- Anorexia can be reduced.
- May cause cough.
- May cause constipation.
- May cause fever.
- Shivering in the cold
- There may be side pain in the body.
- Body temperature may rise and the face may turn red.
These symptoms are also common in Appendicitis in kids.
When to go to the doctor: If you have pain in your lower abdomen and the pain continues to increase over time, then consult with a doctor immediately. But remember due to symptoms of other diseases similar to appendicitis, we miscalculate it with appendicitis.
- Vomiting and diarrhea
- Irritable Bowel Syndrome (IBS)
- Bladder or urinary tract infections
- Pelvic infection
In some cases, some gynecological diseases in women can cause symptoms like appendicitis. But for whatever reason, if you have lower abdominal pain, you should talk to a doctor immediately. If your pain suddenly increases sharply and spreads to the entire lower abdomen, or the pain subsides for a while, call an ambulance immediately. When the appendix bursts, the pain decreases for a while and increases. Peritonitis can occur if the appendix bursts. It is a deadly infection that can lead to death.
What Causes Appendicitis?
Appendicitis is caused by obstruction inside the appendix, which causes bacteria to multiply rapidly, causing the appendix to swell and begin to accumulate. If not treated quickly, the appendix may rupture and kill the patient.
Diagnosis of Appendicitis:
It is very difficult to diagnose if you do not have common symptoms of appendicitis. Half the time a person with appendicitis does not have these symptoms. Also, some people’s appendix is located in a slightly different position of the body. Like,
- In the pelvis.
- Behind the colon.
- Around the small intestine.
- In the lower right of the liver.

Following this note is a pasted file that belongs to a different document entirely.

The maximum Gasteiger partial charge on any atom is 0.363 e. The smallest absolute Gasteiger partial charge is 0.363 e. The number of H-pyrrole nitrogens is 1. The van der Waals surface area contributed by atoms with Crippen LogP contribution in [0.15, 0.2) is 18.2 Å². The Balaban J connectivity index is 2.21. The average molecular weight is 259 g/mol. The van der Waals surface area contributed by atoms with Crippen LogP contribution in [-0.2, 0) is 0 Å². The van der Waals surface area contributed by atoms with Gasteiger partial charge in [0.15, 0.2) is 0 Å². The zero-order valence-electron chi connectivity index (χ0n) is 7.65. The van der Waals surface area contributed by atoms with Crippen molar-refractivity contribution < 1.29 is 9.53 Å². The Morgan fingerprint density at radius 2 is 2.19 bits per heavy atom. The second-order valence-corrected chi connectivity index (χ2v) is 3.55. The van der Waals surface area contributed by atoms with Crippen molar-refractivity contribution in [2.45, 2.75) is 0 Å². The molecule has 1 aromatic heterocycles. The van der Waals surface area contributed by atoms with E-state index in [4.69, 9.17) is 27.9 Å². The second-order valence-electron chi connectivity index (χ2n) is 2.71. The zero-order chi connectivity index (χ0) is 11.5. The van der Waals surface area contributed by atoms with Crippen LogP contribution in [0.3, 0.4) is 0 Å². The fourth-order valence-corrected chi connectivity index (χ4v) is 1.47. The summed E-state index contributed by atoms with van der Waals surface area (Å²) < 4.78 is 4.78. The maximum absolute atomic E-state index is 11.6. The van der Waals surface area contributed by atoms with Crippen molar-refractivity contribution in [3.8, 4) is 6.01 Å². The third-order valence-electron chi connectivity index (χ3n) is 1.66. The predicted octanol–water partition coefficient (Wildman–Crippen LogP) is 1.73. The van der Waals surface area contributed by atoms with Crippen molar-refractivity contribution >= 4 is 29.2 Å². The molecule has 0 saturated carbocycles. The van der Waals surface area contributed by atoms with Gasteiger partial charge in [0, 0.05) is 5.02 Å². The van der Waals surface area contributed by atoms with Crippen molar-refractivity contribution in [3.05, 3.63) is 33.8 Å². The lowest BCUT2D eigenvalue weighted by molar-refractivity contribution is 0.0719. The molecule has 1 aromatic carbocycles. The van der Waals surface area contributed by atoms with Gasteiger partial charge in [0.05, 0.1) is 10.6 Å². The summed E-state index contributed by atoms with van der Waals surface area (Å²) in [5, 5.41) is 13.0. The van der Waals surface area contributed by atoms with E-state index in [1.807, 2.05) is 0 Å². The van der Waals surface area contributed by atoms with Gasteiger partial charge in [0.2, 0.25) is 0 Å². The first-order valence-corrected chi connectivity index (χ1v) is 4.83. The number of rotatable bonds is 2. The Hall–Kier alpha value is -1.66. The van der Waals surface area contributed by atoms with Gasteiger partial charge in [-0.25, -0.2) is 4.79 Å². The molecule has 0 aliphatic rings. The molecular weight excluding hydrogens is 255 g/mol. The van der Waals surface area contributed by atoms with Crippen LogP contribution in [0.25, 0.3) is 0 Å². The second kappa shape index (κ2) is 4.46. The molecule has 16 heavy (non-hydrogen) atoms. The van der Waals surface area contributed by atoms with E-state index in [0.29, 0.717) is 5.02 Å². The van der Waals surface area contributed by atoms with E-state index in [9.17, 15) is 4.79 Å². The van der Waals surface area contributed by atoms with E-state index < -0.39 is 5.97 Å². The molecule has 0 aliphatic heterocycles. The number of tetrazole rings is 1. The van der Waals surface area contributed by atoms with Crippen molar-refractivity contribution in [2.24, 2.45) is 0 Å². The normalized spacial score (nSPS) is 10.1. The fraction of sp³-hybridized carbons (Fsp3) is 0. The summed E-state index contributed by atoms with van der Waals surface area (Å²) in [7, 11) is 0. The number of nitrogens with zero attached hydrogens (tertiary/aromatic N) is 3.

Some people have pain like appendicitis. However, it may be due to some other reasons. Like, diarrhea, Irritable Bowel Syndrome (IBS), Constipation, Bladder, or urinary tract infections.
Due to these reasons, It is difficult to understand whether appendicitis has occurred or not. If you go to the doctor, he or she will want to know your symptoms, examine your lower abdomen, and see if the pressure around the appendix (lower right of the lower abdomen) increases the pain.
If you have common symptoms of appendicitis, your doctor will usually tell you if you have appendicitis. In this case, you will be sent to the hospital for treatment immediately.
If you do not have the common symptoms of appendicitis, you may need to do some tests:
- Blood tests can be done to see if you have an infection.
- Women may be tested for pregnancy.
- A urine test can show if you have a bladder infection or something like that.
- An ultrasound scan can show if your appendix is swollen.
- Also, CT scan can be done.
It may take some time to get the results. After doing these, it will be understood that your pain is due to appendicitis or some other reason. Even after doing the above tests, it is not clear if you have appendicitis. In this case, you may be advised to remove the appendix without the risk of appendix burst.